I’m seeing a great deal of posts around the web about the evils of ideology. In many ways, given the rise of political and religious extremism around the globe, that’s understandable. Those who are often writing against the dangers of ideology are often calling for people to step back and see “the other” as human. I like that.
My problem is we seem to be confusing ideology with partisanism 1. Every human being on the planet works under some kind of ideology – it’s what forms the basic skeleton of our various worldviews. This is inescapable. Partisanism, on the other hand, extends that notion of a basic structure and add, “And if you disagree you are wrong and must be silenced or destroyed.”
If it’s only a simple vocabulary drift, what’s the issue? Mostly it has to do with the way I see cultural battle lines being drawn. Those who reject the notion of all ideology 2 posit themselves as being more ethical and morally upright than “irrational ideologues.” In so doing, these well-meaning people wind up becoming partisans without even being aware it’s happening. Partisans are created any time people see themselves as being more authentically human than others.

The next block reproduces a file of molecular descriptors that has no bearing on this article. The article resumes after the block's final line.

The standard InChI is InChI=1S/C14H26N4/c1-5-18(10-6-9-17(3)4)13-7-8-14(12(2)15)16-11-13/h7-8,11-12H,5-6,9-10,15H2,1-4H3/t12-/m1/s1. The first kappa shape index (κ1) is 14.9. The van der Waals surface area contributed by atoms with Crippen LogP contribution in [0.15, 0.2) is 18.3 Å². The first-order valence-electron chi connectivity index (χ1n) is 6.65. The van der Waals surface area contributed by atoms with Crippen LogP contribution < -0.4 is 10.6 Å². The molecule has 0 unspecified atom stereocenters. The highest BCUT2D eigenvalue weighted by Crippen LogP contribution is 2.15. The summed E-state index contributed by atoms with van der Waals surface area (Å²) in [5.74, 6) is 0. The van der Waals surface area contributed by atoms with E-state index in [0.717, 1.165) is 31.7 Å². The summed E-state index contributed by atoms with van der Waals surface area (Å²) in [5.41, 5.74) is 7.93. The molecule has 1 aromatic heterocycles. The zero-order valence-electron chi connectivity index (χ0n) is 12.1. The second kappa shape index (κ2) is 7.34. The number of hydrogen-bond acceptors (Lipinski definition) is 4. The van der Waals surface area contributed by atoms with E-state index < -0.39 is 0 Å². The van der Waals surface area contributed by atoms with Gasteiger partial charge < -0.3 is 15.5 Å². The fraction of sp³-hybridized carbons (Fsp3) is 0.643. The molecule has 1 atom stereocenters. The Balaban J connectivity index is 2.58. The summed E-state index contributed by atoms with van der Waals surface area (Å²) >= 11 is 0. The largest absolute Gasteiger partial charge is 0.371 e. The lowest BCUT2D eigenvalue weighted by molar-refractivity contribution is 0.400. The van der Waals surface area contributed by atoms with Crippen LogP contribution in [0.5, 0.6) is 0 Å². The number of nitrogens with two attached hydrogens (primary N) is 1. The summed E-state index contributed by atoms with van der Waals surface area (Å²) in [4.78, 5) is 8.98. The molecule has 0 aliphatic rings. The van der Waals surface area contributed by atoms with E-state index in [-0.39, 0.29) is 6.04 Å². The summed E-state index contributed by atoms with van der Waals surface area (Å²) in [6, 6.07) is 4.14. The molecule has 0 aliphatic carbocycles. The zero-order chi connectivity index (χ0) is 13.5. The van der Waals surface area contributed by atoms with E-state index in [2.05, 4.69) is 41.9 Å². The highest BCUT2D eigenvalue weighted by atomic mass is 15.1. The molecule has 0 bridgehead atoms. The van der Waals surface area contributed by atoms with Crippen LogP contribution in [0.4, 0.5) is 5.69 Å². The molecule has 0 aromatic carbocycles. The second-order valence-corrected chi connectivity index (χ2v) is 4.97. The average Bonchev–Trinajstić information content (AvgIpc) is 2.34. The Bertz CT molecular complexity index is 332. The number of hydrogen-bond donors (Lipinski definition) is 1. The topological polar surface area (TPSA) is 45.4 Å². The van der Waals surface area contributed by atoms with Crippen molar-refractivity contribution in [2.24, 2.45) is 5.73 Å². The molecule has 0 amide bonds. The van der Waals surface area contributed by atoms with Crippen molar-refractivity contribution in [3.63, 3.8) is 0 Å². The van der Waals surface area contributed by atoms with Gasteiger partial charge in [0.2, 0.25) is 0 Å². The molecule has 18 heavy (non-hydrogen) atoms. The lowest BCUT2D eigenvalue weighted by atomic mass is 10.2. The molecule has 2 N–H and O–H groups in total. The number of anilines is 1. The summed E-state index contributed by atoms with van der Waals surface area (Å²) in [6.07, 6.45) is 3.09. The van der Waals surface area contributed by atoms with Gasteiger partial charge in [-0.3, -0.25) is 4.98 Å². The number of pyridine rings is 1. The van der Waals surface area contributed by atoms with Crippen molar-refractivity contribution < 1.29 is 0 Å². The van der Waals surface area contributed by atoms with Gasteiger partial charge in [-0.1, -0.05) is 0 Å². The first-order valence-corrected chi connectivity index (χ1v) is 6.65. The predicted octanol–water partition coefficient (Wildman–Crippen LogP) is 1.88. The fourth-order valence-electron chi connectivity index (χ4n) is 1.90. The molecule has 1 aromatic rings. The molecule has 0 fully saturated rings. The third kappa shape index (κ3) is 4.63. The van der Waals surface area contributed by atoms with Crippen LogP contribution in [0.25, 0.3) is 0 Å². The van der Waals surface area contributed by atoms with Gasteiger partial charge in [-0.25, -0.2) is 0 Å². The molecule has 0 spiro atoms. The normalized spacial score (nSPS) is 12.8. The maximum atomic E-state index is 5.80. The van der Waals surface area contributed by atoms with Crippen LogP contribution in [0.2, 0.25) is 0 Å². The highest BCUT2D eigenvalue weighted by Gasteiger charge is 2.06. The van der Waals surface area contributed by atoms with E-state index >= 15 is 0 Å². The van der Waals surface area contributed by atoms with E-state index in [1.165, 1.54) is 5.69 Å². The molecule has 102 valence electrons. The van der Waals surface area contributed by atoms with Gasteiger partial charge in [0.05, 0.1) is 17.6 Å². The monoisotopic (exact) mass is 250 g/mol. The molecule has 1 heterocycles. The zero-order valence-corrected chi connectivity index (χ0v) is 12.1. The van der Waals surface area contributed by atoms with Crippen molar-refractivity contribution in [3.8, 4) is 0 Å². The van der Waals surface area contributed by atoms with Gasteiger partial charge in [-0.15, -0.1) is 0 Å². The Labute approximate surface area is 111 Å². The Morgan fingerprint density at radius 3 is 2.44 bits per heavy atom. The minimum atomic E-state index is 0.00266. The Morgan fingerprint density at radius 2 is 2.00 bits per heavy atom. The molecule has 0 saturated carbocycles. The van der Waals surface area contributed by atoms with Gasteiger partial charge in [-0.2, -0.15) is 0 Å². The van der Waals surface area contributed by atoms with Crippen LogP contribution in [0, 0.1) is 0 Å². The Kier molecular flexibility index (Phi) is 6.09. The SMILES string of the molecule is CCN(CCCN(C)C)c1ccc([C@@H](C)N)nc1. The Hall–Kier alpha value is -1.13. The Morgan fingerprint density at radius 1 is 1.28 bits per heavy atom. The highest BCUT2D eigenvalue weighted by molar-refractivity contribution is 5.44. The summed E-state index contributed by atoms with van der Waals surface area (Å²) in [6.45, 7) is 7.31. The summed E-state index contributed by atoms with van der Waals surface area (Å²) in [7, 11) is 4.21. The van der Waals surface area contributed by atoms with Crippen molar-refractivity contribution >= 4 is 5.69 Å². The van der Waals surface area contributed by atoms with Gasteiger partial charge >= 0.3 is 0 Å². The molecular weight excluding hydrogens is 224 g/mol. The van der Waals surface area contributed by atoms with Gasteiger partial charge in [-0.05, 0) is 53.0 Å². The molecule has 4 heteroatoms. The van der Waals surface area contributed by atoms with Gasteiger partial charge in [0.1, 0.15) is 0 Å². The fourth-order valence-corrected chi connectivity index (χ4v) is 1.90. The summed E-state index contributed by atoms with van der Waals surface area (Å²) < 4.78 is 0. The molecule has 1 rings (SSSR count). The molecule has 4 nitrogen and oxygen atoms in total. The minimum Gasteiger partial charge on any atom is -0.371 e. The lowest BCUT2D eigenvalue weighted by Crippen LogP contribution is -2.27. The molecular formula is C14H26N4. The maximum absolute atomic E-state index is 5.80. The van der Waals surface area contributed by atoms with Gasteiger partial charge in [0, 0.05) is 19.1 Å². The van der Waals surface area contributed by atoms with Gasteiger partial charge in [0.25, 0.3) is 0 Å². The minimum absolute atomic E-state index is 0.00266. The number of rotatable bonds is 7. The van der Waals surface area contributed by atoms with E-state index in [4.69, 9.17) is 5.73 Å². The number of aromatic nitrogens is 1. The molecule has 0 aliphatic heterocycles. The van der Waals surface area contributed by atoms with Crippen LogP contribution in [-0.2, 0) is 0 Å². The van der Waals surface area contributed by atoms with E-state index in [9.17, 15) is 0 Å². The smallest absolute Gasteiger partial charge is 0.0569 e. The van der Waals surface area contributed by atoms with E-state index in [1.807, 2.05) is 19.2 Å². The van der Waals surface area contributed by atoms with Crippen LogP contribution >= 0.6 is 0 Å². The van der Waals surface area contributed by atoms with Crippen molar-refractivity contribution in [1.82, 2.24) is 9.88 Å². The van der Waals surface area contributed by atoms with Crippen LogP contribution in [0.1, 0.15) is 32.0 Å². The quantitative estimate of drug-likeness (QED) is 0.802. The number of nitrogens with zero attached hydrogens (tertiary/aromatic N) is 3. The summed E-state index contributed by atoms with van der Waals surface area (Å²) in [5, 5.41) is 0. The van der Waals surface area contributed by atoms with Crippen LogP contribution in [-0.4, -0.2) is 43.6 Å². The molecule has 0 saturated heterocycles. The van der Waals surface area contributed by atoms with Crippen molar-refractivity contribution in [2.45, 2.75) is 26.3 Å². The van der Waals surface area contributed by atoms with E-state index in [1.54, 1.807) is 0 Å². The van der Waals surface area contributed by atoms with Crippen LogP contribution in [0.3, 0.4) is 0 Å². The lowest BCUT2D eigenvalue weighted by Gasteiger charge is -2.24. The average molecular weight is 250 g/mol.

- Liberal Christians do this when dealing with more traditionally orthodox Christians.
- Evangelicals tend to do this with all non-evangelicals.
- Republicans and Democrats depend on this tendency for their own institutional survival.
- Radical religious sects use partisanism as a recruiting tool.
- Bloggers do this when we look in the mirror and say, “Yah, we’re right and they happen to be idiots.”
For me the best thing to do with an ideology is both to understand, as best we can, why we hold on to it and what it’s implications are. This leads to humility, and humility might be the best defense against partisanism we can muster.